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A Summer at Sea and a Lifetime of Experiences

SUNY Maritime's Empire State VI, full of students, boat gets ready to dock after the 2015 SUmmer at Sea.

It’s been a long, exciting summer for the crew of SUNY Maritime‘s Empire State VI. Students returned from their 3 month Summer at Sea voyage on Monday, August 10, when they docked at the Olivet Pier in the Bronx. This was the final stop in the long journey that took the student crew of nearly 600 cadets to a series of exciting ports including Charleston, SC and across the Atlantic to La Spezia, Italy; Belfast, Ireland; and Cadiz, Spain. Each stop offered students the chance to explore an exciting new city while leading and being in charge of a maritime expedition on the Empire State VI.

View from the top of the Empire State VI as it approaches the dock in the Bronx.It’s not just the stops which were educational on this trip. Being aboard a training ship like the Empire State VI offers students real-life experience in the day-to-day work involved in the maritime industry. In fact, the Summer at Sea program is a required experience for Maritime students looking to enter the coast guard Students aboard the Empire State VI learned the basics on up through this opportunity. And this type of training is obviously successful. Recent graduates of SUNY Maritime College have benefited from a near 100% job placement rate within three months of graduation and have received national recognition for having the highest earning alumni among state colleges and universities.

While the results speak for themselves we thought it would be a bit more fun to let the cadets speak for the program. That’s why we contacted Cadet Beau Warington, who just returned from the latest “Summer at Sea” voyage, to find out about the experience.

A senior at SUNY Maritime, Beau is studying Marine Transportation while pursuing a USCG Deck License and is preparing to take employment in the shipping industry for oil and gas operations upon graduation. In addition to that, he is also a starting defensive back and captain for the Maritime football team. This year’s summer at sea was his 4th time aboard a ship for applied learning opportunities, one completed in each of his four years at Maritime, and each one was a great experience he will never forget. During the Summer at Sea, he tells us how students are given responsibility to take charge of the ship’s operations throughout the term. This includes navigating, maintaining, and communicating with ports and other maritime agencies throughout the journey to coordinate arrivals, docking assistance, and much more.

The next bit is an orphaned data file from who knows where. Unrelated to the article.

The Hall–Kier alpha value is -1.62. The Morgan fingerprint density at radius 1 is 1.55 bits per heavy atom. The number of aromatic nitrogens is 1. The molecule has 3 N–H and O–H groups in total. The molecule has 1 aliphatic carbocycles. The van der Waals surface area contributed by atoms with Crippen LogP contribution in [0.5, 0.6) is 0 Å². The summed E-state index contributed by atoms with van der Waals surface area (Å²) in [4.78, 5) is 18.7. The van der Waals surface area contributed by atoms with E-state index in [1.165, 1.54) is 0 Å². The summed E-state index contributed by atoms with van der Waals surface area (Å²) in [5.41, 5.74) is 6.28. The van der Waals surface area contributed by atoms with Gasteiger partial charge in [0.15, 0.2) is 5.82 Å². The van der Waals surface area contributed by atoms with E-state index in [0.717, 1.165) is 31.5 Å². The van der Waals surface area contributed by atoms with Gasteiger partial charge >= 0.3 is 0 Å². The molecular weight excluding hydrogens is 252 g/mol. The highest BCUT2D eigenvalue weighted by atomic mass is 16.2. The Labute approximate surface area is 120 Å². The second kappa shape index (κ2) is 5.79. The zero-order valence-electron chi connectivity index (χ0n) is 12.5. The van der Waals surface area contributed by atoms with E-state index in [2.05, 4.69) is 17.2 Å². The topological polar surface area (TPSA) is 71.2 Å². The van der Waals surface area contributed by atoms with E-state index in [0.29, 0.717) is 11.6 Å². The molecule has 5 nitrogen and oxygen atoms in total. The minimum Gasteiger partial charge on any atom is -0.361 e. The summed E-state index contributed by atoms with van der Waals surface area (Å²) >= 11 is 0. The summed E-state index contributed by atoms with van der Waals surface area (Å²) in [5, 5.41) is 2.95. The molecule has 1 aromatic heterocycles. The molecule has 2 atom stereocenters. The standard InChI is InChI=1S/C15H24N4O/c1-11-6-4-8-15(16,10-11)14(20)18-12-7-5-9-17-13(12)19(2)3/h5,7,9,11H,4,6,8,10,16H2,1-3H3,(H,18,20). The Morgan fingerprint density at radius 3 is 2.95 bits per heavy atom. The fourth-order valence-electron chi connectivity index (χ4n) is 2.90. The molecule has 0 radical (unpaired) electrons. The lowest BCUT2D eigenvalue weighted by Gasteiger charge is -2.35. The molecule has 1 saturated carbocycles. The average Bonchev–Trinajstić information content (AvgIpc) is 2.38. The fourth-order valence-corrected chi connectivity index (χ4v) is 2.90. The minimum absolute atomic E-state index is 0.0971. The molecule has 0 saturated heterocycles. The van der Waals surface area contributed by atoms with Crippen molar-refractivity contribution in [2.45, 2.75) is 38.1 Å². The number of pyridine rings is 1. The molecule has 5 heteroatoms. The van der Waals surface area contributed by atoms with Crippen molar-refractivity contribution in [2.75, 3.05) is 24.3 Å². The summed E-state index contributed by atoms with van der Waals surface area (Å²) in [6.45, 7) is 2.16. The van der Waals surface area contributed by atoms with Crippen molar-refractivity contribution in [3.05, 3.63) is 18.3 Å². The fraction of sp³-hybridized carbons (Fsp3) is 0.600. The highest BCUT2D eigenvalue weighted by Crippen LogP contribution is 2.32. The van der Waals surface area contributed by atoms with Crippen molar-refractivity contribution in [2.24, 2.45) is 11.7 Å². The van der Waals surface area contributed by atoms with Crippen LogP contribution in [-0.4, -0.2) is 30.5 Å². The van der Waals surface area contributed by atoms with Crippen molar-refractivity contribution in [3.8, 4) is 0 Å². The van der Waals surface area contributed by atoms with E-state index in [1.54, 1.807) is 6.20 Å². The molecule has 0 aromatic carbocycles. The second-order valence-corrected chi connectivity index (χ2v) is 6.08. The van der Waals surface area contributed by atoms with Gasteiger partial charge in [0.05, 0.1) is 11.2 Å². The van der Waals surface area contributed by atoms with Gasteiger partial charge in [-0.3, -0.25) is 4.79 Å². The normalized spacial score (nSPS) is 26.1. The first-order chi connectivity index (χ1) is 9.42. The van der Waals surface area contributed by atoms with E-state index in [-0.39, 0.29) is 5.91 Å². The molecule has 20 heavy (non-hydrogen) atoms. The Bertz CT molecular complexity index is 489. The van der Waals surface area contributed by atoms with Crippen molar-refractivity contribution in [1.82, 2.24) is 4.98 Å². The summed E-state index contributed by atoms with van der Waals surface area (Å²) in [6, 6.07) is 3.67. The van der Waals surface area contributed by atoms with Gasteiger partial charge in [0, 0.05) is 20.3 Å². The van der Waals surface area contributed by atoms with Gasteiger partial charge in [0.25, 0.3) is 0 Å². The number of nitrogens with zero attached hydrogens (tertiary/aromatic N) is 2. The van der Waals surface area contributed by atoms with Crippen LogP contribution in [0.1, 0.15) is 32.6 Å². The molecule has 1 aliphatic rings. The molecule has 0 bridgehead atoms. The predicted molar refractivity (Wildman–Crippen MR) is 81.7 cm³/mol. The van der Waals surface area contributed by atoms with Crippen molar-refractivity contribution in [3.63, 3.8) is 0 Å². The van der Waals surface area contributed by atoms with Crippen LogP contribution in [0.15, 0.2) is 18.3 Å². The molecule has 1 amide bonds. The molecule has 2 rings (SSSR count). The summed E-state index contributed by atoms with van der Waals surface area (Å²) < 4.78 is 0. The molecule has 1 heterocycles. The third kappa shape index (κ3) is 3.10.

At one point during the summer expedition, the Empire State VI needed to re-route to a different port. Scheduled to dock in Croatia, the ship was not given clearance to do so. Cadet Warington was in charge of communicating with the foreign agencies and distributing the Empire State VI’s itinerary and position in order to arrange tugboat services and a path to dock in Palma De Mallorca, Spain.

Empire State VI

The Maritime students get an experience they will never forget aboard the 17,160 ton , 565 foot long Empire State VI, despite the ship beginning to show its age. Delivered in 1962, the ship provides cadets with essential hands-on experience in managing and maintaining a sea-going vessel. But the average age of ships used by state marine academies is 35 years old, and the 53-year-old Empire State VI is the oldest among them. Cadets spend long hours maintaining the conditions aboard the ship, from scraping/cleaning the rust build up on the hull to maintaining the operations centers.

Although some technology on board the ship, such as the radars and computer tracking systems, is up to date, modernized transport and navigation capabilities would be a huge benefit to the Maritime students, according to Beau. For example, the Empire State VI is built without bow thrusters, meaning that it needs assistance docking from tugboats to drag it to shore safely; and the Maritime ship uses a steam engine to power it across the water, whereas modern ships are built with diesel or gas turbine engines that provide simpler operation and more fuel efficiency.

The need for a new ship is urgent. Recently, The Bronx Chronicle wrote about the push to secure funding for SUNY Maritime College, led by Reps. Joe Crowley (D-NY), Vice Chair of the Democratic Caucus, and Dan Benishek (R-MI). Politico NY wrote about SUNY Maritime asking for state help with federal funding to help produce the licensed mariners that the maritime and shipping industries need. Chancellor Zimpher also issued a statement supporting the need for a new ship, in which she stated,

“The vast accomplishments of SUNY Maritime students, faculty, staff, and alumni – highlighted by a near 100 percent job placement rate within three months of graduation – speak volumes about the quality of the College and its service to our economy. Together with campus and state officials, I urge the federal government to secure funding for a new state-of-the-art Empire State VII.”

Admiral Michael Alfultis, President of SUNY Maritime, was a guest on Capital Tonight for an interview where he was asked to explain why the college is seeking federal funding for a new ship.

The Summer at Sea is a required experience for Maritime students training towards a United States Coast Guard, or Merchant Marine Officer’s License. About 40% of SUNY Maritime graduates utilize their license and go to sea after graduation.

2 Maritime cadets step off the Empire State VI ship after their semester at sea.

Taras Kufel

Written by Taras Kufel

Taras Kufel is the Manager of Digital Engagement at the State University of New York.

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